School of
Social Sciences
___Introduction to Sociology
Button1
Button1
Button1
Button1
 
Button1
Button1
Button1
Button1
Button1
Button1
Button1
Button1
 
Button1
Button1
Button1
Button1
Button1
Button1
Button1
 
Button1
Button1
Button1
Button1
 

Modernity
and Social Theory

"What experience and history teach us is this: that people and governments never have learned anything from history, or acted on the experience deduced from it"
(Hegel, Philosophy of History)
 
Ah, sociological theory, nothing but dead German males (henceforth referred to as DGMs). However, those who know nothing of their past are condemned to live in it, and if you want to understand society then at least a passing acquaintance with some DGMs is in order. Be thankful there are only five in this course.

The prospect of learning something from history is what makes sociologists tick. It is through developing a systematic understanding of the forces which shape our lives that we can exercise any control over them. The founding thinkers of sociology, who came to prominence during the development of what we are pleased to call modernity, thought so. It is the intimate relationship between the development of sociology and the development of modernity that the course begins with.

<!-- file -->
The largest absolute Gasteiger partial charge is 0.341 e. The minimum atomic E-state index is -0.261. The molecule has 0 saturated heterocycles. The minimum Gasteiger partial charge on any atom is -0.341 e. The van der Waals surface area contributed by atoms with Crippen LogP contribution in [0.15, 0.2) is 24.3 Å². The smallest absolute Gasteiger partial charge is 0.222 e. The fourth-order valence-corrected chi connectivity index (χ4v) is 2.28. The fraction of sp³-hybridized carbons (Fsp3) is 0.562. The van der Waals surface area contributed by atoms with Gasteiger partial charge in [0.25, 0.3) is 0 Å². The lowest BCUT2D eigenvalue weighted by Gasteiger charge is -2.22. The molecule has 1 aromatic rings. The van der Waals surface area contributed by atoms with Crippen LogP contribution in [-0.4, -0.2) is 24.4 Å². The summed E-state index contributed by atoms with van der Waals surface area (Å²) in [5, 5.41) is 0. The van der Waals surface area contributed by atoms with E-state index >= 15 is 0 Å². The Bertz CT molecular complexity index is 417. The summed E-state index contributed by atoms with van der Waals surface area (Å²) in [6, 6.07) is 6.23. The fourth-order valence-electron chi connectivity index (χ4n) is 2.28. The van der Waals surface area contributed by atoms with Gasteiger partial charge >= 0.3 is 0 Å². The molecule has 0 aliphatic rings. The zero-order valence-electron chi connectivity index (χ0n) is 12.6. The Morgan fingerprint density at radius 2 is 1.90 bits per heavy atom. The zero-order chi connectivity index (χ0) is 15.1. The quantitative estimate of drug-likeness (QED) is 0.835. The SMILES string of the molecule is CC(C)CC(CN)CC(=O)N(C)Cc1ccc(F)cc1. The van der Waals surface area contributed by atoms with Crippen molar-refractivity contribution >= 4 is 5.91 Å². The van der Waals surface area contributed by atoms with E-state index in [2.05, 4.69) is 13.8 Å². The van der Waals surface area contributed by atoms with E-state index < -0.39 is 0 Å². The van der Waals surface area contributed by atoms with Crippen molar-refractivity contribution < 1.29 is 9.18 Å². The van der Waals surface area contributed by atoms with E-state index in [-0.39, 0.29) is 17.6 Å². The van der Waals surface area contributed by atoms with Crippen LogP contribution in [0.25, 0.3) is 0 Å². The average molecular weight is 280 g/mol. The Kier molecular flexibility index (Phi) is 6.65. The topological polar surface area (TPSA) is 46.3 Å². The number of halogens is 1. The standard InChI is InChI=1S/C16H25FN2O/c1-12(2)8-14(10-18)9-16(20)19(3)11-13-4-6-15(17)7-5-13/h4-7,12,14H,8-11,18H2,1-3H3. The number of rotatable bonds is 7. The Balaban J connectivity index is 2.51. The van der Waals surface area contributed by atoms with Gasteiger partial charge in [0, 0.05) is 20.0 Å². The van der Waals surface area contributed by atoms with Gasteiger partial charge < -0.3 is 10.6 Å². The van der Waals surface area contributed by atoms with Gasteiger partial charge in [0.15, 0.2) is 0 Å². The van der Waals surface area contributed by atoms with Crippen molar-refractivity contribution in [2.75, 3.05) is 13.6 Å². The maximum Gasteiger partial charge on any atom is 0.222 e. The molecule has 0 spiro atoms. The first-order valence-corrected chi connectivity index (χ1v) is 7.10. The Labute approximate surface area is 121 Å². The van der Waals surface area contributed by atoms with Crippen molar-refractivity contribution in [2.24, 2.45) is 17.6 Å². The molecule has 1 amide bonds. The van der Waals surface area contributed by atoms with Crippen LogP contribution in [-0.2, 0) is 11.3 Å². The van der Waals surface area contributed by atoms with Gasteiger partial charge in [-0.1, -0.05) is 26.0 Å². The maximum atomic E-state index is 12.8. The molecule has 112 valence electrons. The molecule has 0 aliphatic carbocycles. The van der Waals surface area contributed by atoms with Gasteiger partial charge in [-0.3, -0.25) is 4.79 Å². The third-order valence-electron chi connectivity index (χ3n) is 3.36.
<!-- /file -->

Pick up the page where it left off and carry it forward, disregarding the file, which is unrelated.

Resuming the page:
This relationship is an intimate one, because it is only with the social change instituted in the development of the modern world that a discipline such as sociology - and social science in general - could either exist or have anything to study. It seems as we come to the close of this century that the issues which concerned the founders of sociology are equally pressing. Problems of social exclusion and poverty, human rights abuses by countless governments, the freedom of the individual and the power of the state: one does not have to travel too far in time or in space to find some example of preventable human suffering being justified as inevitable, natural, or all for the best, a set of circumstances that would have been familiar to this lot:


Sociology and Modernity Hegel
Comte and Positivism Hegel's Dialectic
Herbert Spencer on the Principles of Sociology Hegel Society (External Link)
The Social Construction of Reality  
A Timeline of Sociology (External Link)  
   
How Is Society Possible?  
Georg Simmel (External Link)  

These pages were originally written by: Angus Bancroft and Sioned Rogers
Redesigned and updated by: Pierre Stapley - 2010